Voluntary Euthanasia Is a Complex Topic

Voluntary Euthanasia Is a Complex Topic

through my eyes

I’m going out on a limb here to talk about one of those controversial issues that tend to get skated around a lot in disabilities communities: voluntary euthanasia (VE), also known as physician-assisted suicide.

Last year, I met someone who was severely disabled by an accident. I found out that he had wanted to end his own life using VE, but legalities prevented him from following through. I instantly felt angry that this man thought he had no choice but to end his life because of his newfound disability. It made me want to get up on my high horse and scream, “Disability is not the end of the world!”

It took me a long time to realize that this man’s choice was his own to make, and although I chose a different path than him, that does not mean I should have attacked his decision. VE is a complex issue with many different viewpoints to consider.

Many debates are sparked between “pro-life” religious fundamentalists and secular progressives who believe we all deserve the right to choose the manner in which we die — especially those who are terminally ill. The latter group sees it as a basic human right. On the other side of the fence, most, if not all, religions (fundamentalist or not) believe all human life to be of value, so they firmly reject the notion of suicide.

Putting aside the moral implications of depression and suicide, we also see disability groups and political organizations picking sides in the fight, arguing that the legalization of VE will mean the death of disability rights. The Australian Family Association wrote, “Incurably or profoundly disabled people as well as elderly people also often qualify for having their lives deemed ‘not worth living’ whether or not they have asked, or can ask, to be killed.” While the truth of these statements may be questionable (no proof is offered to substantiate them) in today’s world, there is no denying the possibility of it becoming a reality at some point.

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One only has to look at the response of the disability rights community to last year’s Hollywood movie, “Me Before You,” to see how touchy of an issue VE is. The romance movie depicts a disabled man’s decision to end his own life. People in the disability rights community were outraged and even staged a red carpet protest at the premiere.

Rebecca Hawkes wrote in The Telegraph, “The message of the film is that disability is tragedy and disabled people are better off dead. It comes from a dominant narrative carried by society and the mainstream media that says it is a terrible thing to be disabled.”

But is it true that the legalization of VE poses a legitimate threat to disability rights? Will our lives be deemed worthless and our choices be taken away?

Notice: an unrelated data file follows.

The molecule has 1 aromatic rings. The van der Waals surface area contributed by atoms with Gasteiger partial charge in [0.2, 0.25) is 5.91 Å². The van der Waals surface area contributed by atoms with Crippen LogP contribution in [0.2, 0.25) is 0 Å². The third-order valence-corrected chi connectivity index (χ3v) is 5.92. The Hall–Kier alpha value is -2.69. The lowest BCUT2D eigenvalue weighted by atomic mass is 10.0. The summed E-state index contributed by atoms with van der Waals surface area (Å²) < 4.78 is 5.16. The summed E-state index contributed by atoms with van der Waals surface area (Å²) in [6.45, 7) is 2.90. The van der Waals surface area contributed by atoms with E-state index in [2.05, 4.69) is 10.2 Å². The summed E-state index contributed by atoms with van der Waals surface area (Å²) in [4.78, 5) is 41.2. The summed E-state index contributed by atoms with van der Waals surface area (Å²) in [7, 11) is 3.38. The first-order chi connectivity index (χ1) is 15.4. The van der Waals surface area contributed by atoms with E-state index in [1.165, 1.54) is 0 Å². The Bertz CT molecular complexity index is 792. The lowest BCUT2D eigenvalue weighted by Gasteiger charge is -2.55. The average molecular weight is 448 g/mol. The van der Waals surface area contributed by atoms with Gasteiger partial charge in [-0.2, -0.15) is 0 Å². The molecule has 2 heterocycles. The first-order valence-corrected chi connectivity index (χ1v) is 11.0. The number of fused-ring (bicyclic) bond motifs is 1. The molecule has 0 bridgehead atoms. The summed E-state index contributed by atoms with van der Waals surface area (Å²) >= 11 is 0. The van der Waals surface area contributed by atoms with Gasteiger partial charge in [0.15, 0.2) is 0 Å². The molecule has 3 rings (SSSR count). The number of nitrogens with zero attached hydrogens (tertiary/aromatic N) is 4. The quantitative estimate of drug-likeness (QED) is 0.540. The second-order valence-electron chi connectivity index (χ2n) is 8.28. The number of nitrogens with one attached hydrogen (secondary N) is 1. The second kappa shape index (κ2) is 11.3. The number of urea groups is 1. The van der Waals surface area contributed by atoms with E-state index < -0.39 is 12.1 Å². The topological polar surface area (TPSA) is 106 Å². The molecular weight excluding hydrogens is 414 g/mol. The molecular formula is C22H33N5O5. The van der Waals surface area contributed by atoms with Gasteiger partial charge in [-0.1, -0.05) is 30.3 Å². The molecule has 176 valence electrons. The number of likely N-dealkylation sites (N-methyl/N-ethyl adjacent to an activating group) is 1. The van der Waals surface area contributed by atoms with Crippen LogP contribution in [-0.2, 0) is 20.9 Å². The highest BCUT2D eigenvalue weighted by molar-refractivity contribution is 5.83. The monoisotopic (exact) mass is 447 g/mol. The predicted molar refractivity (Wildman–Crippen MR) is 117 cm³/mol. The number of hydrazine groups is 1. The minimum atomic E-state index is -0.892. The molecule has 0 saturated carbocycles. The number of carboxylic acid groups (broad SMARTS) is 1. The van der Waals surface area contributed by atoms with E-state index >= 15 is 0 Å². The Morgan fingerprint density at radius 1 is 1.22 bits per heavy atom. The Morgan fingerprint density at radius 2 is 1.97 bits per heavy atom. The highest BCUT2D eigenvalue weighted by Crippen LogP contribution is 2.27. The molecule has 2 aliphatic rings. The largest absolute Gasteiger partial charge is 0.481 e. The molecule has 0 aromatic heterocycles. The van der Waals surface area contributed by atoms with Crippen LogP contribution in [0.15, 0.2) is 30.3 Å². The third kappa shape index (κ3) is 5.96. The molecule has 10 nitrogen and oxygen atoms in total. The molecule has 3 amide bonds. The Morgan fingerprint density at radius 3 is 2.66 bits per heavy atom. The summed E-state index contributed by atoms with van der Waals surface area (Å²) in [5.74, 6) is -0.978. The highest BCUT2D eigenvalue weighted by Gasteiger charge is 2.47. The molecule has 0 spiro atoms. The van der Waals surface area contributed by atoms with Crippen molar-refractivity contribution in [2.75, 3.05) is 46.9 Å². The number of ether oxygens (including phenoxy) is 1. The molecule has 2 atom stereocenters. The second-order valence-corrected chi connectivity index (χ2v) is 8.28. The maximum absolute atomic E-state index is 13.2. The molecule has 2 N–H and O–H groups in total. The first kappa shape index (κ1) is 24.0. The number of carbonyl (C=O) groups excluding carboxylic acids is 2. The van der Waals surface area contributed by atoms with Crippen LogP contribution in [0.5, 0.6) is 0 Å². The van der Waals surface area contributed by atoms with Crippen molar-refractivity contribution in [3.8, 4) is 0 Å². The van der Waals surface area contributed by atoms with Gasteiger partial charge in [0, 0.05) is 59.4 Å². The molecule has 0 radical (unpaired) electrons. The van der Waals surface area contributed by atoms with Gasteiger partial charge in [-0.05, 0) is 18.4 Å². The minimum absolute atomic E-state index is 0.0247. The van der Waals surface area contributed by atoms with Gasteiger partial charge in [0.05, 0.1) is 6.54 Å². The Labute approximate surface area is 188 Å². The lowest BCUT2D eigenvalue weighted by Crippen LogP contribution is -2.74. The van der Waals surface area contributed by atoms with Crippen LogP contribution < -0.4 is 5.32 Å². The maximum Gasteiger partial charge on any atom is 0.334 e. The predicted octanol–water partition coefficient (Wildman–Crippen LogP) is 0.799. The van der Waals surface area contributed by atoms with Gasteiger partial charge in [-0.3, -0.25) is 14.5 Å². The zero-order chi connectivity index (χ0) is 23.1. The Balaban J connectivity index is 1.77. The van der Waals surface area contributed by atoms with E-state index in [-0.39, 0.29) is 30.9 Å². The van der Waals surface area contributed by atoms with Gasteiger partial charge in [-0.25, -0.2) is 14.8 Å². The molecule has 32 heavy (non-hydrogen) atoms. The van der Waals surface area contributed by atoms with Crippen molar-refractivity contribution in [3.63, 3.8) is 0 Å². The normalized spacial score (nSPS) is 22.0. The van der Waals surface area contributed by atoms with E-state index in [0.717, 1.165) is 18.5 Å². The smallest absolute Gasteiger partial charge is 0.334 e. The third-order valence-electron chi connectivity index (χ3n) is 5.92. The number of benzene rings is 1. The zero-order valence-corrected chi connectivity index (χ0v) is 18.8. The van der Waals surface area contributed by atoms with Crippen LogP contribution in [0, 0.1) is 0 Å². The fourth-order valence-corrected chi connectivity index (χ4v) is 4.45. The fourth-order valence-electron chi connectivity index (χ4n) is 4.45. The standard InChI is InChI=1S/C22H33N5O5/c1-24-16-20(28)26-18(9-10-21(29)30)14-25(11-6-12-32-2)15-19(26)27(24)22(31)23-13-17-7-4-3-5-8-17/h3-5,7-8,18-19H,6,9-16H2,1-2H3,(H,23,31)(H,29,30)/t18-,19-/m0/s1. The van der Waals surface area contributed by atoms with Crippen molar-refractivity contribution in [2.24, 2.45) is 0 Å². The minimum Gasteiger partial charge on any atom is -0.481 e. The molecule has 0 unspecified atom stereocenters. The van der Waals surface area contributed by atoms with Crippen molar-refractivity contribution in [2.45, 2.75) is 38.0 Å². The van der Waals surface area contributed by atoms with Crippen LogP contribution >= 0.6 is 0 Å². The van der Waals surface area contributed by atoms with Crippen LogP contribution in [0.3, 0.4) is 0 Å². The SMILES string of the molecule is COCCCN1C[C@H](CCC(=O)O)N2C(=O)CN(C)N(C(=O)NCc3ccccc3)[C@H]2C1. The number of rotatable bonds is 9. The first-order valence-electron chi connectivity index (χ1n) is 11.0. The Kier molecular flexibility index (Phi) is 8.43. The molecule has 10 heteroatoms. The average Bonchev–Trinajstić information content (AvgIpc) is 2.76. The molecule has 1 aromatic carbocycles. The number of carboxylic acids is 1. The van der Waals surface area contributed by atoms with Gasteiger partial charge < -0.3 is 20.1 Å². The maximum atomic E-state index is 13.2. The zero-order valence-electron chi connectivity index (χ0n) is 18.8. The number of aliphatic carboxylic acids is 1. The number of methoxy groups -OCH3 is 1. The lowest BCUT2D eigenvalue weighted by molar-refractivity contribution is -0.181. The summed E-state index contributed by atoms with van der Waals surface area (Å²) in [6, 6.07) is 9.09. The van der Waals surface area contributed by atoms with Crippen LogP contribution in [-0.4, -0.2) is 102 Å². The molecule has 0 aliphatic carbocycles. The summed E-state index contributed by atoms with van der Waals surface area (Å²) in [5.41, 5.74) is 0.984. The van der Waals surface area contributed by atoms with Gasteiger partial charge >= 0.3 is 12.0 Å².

In late 2015, Australian TV presenter Andrew Denton created a podcast called “Better Off Dead, which concluded in 2016. He used his podcast to discuss the stories and moral arguments involved in VE. He explored euthanasia laws around the world and traveled the globe with his microphone to visit places where euthanasia is legal. He wanted to let his audience listen to interviews from both sides debating VE, and listen to firsthand accounts of what the effects have been from euthanasia legalization. Denton wanted to see whether the safeguards worked and whether the elderly and disabled were threatened like anti-euthanasia organization HOPE said they were.

VE is a multifaceted issue, not a black and white one like the media often portray it. VE seems like a humane choice in some situations, whereas in others, it seems like suicide. Every individual case is different, and not all of them involve a disabled person. VE should be a hard choice to make, and whether or not we agree with it, we need to make an effort to understand the decision instead of judging without knowledge or firsthand experience in the matter.


Friedreich’s Ataxia News is strictly a news and information website about the disease. It does not provide medical advice, diagnosis or treatment. This content is not intended to be a substitute for professional medical advice, diagnosis, or treatment. Always seek the advice of your physician or another qualified health provider with any questions you may have regarding a medical condition. Never disregard professional medical advice or delay in seeking it because of something you have read on this website.

Jamie-Lee Dwyer is a 27-year-old freelance writer out of Queensland. She has studied and received a bachelor of journalism with first-class honors from Griffith University. In between doing the odd freelance writing job she is writing a fiction book about disability.
Jamie-Lee Dwyer is a 27-year-old freelance writer out of Queensland. She has studied and received a bachelor of journalism with first-class honors from Griffith University. In between doing the odd freelance writing job she is writing a fiction book about disability.
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